Last updated on July 30th, 2022 at 07:42 pm
The northern pikeminnow, also known as the Columbia River dace (or Ptychocheilus oregonensis), has been listed as threatened since 1993 under the Endangered Species Act (ESA). The ESA protects all listed fish species from being harmed, harassed, or killed by people or their pets. In addition to protecting the northern pikeminnow from being harmed, the ESA also protects the Columbia River dace’s habitat, including its native spawning grounds and feeding grounds in the Columbia River system.
A lot of people don’t realize that there are northern pikeminnows living in the Columbia River, and they might be surprised to find out how endangered they are.
Typical of many fish species that live in the rivers of the Pacific Northwest, the northern pikeminnow is considered an endangered species by both Washington and Oregon state governments as well as by the United States Fish and Wildlife Service.
But if you’re ever lucky enough to spot one of these beautiful creatures swimming through its natural habitat, here are some things you should know about them!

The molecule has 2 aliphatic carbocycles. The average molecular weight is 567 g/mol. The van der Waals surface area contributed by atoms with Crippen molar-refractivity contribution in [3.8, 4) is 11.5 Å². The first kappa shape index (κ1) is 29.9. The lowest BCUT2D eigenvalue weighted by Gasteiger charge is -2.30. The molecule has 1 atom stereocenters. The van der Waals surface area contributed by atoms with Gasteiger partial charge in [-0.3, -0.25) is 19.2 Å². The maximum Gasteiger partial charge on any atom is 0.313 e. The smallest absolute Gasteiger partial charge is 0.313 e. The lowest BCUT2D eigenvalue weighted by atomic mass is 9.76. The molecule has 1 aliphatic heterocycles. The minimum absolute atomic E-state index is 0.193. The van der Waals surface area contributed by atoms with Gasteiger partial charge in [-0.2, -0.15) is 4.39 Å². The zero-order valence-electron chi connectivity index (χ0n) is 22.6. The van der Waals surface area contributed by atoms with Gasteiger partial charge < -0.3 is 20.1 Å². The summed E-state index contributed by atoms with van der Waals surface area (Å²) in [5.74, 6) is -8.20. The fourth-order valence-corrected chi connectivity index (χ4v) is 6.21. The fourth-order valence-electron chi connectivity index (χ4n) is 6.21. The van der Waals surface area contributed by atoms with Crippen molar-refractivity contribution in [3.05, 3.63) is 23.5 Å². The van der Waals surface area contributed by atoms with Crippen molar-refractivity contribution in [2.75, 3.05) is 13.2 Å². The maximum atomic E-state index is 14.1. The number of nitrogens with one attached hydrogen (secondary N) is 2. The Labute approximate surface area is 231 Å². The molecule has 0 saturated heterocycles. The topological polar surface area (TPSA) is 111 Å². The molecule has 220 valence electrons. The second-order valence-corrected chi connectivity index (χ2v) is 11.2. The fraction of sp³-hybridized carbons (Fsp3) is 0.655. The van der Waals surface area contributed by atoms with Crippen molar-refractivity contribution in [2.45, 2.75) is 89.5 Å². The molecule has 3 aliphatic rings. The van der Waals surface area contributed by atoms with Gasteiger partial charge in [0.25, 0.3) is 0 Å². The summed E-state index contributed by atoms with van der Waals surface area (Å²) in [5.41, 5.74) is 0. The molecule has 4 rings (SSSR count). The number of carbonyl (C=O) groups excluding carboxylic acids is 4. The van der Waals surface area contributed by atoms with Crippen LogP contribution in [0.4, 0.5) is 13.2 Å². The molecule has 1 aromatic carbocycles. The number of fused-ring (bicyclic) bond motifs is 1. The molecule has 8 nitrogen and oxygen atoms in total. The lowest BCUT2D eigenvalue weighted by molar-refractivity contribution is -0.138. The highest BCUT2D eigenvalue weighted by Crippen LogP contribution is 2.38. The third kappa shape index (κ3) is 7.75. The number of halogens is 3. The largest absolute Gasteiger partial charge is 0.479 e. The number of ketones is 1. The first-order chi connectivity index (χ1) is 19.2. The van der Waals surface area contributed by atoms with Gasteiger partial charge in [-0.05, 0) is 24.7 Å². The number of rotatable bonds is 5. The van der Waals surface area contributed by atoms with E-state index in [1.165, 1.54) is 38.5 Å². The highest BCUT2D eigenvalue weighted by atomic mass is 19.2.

Origin and descriptions
The northern pikeminnow is a slender fish with a streamlined body, it lives in freshwater rivers and streams of North America from British Columbia and Washington to California, Nevada, and Colorado.
Ptychocheilus oregonensis is native to western North America, where it can be found in rivers and lakes. It lives in areas with a sandy or rocky bottom and is generally found close to shore. Northern pikeminnow’s fins are set far back on its body, which means it cannot swim backward, an adaptation that helps it hunt prey.
It inhabits areas with swift currents where it hunts for small aquatic animals at depths between one foot and 10 feet. Due to its high reproductive rate (up to 1000 eggs per season), it has a relatively high chance of survival compared to other species that are not as successful in reproducing. However, these characteristics do not make it an ideal choice for aquaculture because they have a short lifespan, which makes them less profitable than other species.
It is best kept in large tanks or ponds because they require plenty of space to swim freely and often get tangled up if confined in too small an area. They eat insects, crustaceans, mollusks, and worms; however, they prefer smaller prey such as insect larvae over larger prey like crayfish.
The northern pikeminnow belongs to the family Leuciscidae and order Cypriniformes. They are also known as Columbia River dace, squawfish, squaw fish, blackfish, chub, jack salmon, or tyee salmon. They are a large species of minnow that is native to North America. Their range extends from Alaska down through Washington and Oregon and into California.